He grew up in The Bahamas; she was raised in Florida. Now, years later, Kwame (B.A. Evangelism ’02, M.A. Bible Exposition ’03) and Jennifer Selver regularly board international flights from one country to another. They aren’t just visiting family, though; rather, their travels are part of Exalt and Exhort Ministries International, an evangelistic organization designed to honor Christ through preaching God’s Word.
“This is what I love to do—I love to exalt Jesus and encourage Christians,” Kwame said. “Whatever God calls you to do, that’s what you love to do.” For several years, this calling included working as an assistant pastor at New Testament Baptist Church in the Bahamas; yet last year, the Selvers knew that God was transitioning them from ministry at the church into evangelism. “It was God’s timing,” Kwame explained.
This past fall, Kwame began a new ministry, traveling internationally as an evangelist. At first, the Selvers didn’t have a name for the organization, but it soon came to them—Exalt and Exhort, based on the two things Kwame loves to do most. Already, God has used Exalt and Exhort to open several preaching opportunities for Kwame in both the Bahamas and the United States. In January and February alone, Kwame and Jennifer ministered in Florida, Texas, Iowa, and The Bahamas; and in March, Kwame preached at Haven Tabernacle Baptist Church in Pensacola for three weeks while the pastor was out of town. Later this year, Kwame is scheduled to minister in St. Martin, The Bahamas, and Papua New Guinea.
Although the Selvers serve at various ministries including schools, colleges, and camps, they thrive on helping small churches. “That’s my niche,” Kwame explained. “I don’t mind being at a church for three weeks and helping them organize a youth program, helping them with soul-winning seminars and actually going with them, and helping them with discipleship afterward. My mindset might be a little bit different—although we enjoy ministering at week-long revivals and conferences, we also love working with a church for three or four weeks.”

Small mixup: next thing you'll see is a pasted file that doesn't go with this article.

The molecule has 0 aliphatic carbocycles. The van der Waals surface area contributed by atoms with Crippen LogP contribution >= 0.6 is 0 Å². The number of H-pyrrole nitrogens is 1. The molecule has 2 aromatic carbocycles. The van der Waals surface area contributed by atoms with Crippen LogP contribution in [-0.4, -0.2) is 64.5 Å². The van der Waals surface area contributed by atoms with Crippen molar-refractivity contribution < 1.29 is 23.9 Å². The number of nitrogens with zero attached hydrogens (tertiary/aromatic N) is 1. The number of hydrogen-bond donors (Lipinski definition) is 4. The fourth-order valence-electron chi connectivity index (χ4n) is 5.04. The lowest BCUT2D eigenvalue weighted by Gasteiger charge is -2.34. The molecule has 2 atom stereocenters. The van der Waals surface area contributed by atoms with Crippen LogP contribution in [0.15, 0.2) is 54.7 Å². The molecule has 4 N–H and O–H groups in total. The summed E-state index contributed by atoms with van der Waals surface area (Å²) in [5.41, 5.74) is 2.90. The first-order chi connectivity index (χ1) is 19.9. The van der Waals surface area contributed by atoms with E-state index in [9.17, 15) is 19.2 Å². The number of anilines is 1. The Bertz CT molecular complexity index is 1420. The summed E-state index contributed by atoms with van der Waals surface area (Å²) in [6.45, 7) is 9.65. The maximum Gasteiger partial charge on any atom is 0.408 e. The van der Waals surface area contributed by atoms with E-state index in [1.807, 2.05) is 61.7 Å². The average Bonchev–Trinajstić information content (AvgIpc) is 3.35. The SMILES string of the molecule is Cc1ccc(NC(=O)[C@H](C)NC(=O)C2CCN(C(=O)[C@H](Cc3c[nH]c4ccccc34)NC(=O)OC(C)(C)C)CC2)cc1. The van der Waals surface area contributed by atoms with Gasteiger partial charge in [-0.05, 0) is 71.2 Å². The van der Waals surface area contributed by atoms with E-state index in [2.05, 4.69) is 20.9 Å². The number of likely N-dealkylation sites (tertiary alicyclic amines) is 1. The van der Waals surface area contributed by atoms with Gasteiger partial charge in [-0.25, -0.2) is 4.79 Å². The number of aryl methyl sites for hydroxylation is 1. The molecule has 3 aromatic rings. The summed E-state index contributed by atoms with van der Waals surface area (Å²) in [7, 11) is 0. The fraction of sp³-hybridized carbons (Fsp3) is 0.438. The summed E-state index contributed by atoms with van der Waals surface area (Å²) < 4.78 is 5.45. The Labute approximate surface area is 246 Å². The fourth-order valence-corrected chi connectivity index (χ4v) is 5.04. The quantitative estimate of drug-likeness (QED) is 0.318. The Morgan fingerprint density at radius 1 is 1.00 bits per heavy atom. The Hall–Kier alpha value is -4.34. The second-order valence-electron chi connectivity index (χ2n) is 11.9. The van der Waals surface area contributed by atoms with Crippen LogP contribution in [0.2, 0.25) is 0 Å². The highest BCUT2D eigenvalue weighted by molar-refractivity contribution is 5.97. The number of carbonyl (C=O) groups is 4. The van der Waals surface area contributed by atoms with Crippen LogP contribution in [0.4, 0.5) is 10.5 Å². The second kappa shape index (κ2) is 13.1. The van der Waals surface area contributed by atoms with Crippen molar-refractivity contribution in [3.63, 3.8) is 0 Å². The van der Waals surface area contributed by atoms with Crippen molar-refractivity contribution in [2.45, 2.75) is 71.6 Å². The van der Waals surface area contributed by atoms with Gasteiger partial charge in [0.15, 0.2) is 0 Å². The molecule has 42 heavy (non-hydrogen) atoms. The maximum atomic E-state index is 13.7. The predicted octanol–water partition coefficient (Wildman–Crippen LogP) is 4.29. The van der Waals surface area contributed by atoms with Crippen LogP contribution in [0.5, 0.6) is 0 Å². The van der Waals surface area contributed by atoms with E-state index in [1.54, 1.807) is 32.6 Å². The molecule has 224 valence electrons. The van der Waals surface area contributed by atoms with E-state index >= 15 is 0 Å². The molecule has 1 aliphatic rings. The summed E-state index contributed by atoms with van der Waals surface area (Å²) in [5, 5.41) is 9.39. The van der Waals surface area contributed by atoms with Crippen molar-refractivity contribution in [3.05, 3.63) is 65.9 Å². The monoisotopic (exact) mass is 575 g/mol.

Because of their experience working at New Testament Baptist Church for ten years, Kwame and Jennifer know the struggles that pastors often experience as well as the typical needs of a small church. “We get it. We’ve been in their world,” Jennifer said.
So when they go to a church, Kwame and Jennifer try to find ways to really support the pastor and the work there. “We want to see what we can do to help a pastor,” Jennifer explained. Sometimes helping involves assisting with music, setting up for an event, or visiting people in the community; other times, it means taking over for a pastor who may have health issues. While they are at a church, Jennifer also focuses on getting to know the pastor’s family. Since she grew up in a pastor’s home, Jennifer explained that she has a special burden for pastors’ kids, especially their daughters.
Often, the Selvers find themselves being an encouragement simply through fellowshipping with the pastor and his family. Sometimes they will just stay up late after a service, letting the pastor and his wife talk and share burdens. Even when the nights get late and the Selvers have to travel the next day, they are ready to listen and encourage. “That’s where we get so much joy,” Kwame said.
Jennifer added, “What he [Kwame] really loves to do is encouraging people—it really is what he will do twenty-four-seven. Someone struggling, down and out, the underdogs, the ones people really aren’t paying attention to—[he] takes them under his wings.”